Highlights from Build 2015

The Build 2015 conference has just taken place in San Francisco.

Like last year, this has been another huge event for Microsoft, and a big deal for the people who build solutions using their technologies.

There have been way more interesting things happening than I can possibly cover in one article, but I have decided to cover the three most important to me:

.NET, Windows and Azure.

An exciting future for .NET and Open Source

The future of .NET is the continued push to an open source .NET Core, which is at the centre of both the latest ASP.NET runtime and the Universal Windows app platform. In the future, this will expand and include other application types. In my opinion, they’ve picked the right place to start.

Applications running on the CoreCLR can be developed and deployed on cloud and server-based infrastructures running different operating systems including Windows, Linux and OS X. I have been watching the development efforts on GitHub for a while now, and I’ve set it up on my own machines running both Windows and Linux. It sure is a sight to see.

As well as the core runtime itself going open source, other technologies like Roslyn have enabled products that many wouldn’t have guessed would see the light of day. Having an open source compiler platform has enabled Visual Studio Code – a new cross platform text editor with Intellisense – to be built.

I was lucky enough to see Visual Studio Code before it was announced, and it changed the way I thought about collaboration with Mac users instantly. I’ll have more on this new text editor soon.

Visual Studio Code

With the RC of Visual Studio 2015 there have been some big improvements in the languages supported including both the more traditional C# and Visual Basic, and (my personal favourite) F#.

The Visual F# improvements in ‘every day’ activities are dramatic for anyone who has been using the language. This is all thanks to the new open source attitude, and the amazing community around F# who have helped to develop the Visual F# tools on GitHub.

This new world of cross-platform and open source .NET technology is going to enable some amazing scenarios for .NET developers like myself.

Windows 10’s application platform takes shape

The aforementioned Universal Windows app platform is really taking shape now. Gone are the days of very prescriptive (and maybe too forward-looking) design patterns of Windows 8, and in is the ‘do what’s right for your applications‘ model that has been working well for some for a while.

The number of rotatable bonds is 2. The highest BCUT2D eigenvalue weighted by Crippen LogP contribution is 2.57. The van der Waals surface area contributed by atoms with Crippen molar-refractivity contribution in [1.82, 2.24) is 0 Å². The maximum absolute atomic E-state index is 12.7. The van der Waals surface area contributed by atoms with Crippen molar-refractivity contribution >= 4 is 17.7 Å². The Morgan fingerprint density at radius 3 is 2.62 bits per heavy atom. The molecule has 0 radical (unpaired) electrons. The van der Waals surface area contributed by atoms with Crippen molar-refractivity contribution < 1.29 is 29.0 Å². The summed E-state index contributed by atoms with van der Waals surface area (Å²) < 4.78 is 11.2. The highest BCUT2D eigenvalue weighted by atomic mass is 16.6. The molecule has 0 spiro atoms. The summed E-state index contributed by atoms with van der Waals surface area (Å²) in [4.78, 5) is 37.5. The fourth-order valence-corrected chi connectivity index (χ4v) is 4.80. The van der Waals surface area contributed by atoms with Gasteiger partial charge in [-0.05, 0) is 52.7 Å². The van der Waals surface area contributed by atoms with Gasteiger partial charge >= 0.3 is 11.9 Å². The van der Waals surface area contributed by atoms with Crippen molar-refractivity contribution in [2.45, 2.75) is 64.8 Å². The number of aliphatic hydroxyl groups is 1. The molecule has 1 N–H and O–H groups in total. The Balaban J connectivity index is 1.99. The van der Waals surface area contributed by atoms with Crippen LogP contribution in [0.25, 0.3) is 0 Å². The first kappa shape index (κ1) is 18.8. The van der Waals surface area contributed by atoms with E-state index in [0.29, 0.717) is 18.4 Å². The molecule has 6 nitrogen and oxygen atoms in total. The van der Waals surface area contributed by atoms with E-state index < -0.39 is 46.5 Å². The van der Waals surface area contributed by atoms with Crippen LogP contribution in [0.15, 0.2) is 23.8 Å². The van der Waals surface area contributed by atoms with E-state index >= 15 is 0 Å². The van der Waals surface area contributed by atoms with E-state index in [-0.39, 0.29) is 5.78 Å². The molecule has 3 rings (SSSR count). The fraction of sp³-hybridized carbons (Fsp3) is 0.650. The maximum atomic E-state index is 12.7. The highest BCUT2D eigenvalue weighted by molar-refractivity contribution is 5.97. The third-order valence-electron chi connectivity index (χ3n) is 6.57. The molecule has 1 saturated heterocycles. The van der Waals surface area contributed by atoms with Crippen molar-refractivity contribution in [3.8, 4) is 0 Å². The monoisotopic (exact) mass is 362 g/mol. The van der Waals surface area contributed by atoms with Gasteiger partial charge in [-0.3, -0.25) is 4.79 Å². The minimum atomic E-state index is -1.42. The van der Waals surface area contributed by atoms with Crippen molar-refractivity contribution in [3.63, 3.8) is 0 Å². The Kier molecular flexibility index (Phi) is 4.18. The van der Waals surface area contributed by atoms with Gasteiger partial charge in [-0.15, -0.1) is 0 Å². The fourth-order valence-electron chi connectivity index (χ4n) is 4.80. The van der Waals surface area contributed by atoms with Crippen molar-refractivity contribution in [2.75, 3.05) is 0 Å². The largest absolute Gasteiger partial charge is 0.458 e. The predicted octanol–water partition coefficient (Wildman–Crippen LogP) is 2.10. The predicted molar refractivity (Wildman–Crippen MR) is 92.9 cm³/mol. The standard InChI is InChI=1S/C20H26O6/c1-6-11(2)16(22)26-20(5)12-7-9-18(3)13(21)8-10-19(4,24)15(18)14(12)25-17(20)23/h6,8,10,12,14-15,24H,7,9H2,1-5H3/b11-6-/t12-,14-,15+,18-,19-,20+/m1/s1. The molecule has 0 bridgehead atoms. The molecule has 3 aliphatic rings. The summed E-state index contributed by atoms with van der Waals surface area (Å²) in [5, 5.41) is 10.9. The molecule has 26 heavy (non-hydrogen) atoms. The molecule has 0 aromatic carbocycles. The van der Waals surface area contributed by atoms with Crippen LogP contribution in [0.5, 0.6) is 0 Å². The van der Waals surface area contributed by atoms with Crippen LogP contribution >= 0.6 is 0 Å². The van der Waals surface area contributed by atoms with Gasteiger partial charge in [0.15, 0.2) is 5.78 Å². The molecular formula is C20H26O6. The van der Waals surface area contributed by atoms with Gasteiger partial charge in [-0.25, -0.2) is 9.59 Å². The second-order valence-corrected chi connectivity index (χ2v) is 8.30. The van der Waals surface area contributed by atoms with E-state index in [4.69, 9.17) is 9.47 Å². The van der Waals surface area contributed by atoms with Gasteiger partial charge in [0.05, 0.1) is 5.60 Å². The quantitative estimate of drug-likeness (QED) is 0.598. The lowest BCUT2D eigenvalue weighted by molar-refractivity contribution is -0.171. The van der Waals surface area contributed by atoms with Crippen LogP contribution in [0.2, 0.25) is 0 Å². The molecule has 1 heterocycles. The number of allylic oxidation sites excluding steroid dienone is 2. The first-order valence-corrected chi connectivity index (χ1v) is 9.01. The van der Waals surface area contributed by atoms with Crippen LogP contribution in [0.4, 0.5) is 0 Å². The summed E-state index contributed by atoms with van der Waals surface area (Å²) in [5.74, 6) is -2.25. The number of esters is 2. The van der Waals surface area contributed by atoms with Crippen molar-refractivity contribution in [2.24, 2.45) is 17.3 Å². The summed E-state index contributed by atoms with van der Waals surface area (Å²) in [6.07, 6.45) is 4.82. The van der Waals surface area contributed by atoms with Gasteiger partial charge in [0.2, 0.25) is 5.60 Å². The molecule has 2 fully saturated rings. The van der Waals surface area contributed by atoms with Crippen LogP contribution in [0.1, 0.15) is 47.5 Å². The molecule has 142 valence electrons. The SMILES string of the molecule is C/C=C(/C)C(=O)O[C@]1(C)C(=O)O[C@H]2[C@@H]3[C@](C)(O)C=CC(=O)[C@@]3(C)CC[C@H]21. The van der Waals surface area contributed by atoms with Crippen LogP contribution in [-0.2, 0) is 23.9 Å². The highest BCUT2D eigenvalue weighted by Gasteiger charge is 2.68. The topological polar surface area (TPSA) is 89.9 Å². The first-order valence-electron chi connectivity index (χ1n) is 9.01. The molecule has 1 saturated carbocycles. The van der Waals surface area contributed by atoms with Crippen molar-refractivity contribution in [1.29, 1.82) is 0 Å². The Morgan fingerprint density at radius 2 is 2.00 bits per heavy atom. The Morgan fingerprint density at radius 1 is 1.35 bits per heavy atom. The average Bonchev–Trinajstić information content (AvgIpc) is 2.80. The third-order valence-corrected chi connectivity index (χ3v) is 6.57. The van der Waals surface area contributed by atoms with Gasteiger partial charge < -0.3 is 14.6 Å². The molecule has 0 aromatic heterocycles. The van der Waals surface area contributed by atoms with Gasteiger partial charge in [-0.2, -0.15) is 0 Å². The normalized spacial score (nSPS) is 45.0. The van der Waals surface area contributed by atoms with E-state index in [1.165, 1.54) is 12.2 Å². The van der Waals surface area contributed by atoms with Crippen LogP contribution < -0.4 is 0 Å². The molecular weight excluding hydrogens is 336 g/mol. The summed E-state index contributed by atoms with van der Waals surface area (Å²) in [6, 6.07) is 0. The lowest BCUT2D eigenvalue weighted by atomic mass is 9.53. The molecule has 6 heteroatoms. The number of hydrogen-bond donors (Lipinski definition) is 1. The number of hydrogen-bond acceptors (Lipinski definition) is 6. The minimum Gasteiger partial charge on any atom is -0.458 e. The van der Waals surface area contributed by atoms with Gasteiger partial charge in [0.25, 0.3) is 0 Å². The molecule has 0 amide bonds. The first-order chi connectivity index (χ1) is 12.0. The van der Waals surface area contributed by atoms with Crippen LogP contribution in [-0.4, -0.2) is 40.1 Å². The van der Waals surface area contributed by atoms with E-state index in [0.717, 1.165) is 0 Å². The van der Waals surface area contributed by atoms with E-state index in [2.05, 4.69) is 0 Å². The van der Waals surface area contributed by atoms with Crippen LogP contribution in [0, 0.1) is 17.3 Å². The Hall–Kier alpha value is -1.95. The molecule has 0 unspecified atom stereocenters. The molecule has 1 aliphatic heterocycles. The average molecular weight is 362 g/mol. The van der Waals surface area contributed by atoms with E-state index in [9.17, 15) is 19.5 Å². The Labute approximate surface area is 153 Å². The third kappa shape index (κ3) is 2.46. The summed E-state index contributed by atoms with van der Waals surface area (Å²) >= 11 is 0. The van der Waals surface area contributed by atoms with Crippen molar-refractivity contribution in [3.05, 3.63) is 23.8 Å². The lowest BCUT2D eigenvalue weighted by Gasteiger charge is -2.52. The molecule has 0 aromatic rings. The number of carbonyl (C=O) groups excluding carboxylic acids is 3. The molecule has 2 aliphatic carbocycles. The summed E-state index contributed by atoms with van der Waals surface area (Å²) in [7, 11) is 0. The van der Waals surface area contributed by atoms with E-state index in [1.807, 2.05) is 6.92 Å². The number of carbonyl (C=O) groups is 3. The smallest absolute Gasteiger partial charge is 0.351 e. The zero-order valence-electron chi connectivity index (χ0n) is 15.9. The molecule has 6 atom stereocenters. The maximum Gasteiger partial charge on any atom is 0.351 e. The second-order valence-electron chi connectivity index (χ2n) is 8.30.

Universal Windows apps scale from the smallest phones and Internet of Things devices up to the large screens of the Xbox One and the Surface Hub. The most ‘universal’ of these apps are built with just one binary which includes a scalable UI. This allows you to even have the ‘desktop’ app experience when used on a landscape 5.7 inch phone, or when plugged into an external screen using an amazing new Continuum for Phones feature.

For app developers there are some interesting (and controversial) new ways for software venders to build for Windows. The biggest of which are the bridges from Android and iOS. These two are extremely important for the phone and work especially well for iOS games which don’t rely too heavily on the operating specific UI elements. Combined with the bridges for ‘classic windows’ apps and websites using Microsoft Edge, the Store should get a lot more apps on this Windows 10 wave of releases.

From a user’s view, Windows 10 has really rounded out, with the latest Insider Preview feeling a lot more polished than any of the previous builds. Seeing HoloLens run standard Windows Universal apps was a big deal too.

I’ll have more thoughts on these in the future as the Insider Preview continues, and more information for HoloLoens is released at E3.

Microsoft <3 Docker and other Azure improvements

Azure, and the Microsoft Cloud in general, continue to amaze me. Microsoft has managed to embrace this new way of building (and selling) software in at breakneck speed. Additional services were added throughout the platform all the way from storage and networking, to analytics and machine learning. Way too many for this article.

Two of the biggest highlights were the ability to run the complete Azure Stack locally, and Azure’s new Data Lake features too, something which Amazon has had a lot of success with.

Microsoft <3 Docker

For me though, the most interesting changes were around Docker support across Windows and Azure. Docker has been on my radar for a while, but I have yet to use it in production. I have plans to do so in the not too distant future.

Kyoei Orions Grid Ruler

Kyoei Orions Grid Ruler

I know what you’re thinking. Who really cares about what kind of ruler they use?

Well, apparently, I do.

I originally purchased a Helix drafting set when I started studying mathematics back in 2008. I mostly used the ruler to draw lines, diagrams, and all the good things you do when you’re studying maths. After I completed my second year, I put my ruler away in one of my pencil cases and forgot about it.

When I started studying again last year, I dug it out and used it in my Moleskine notebook. When procrastinating from my studies, I ended up using it in my weekly journal for drawing extra boxes for health data and other things I found interesting.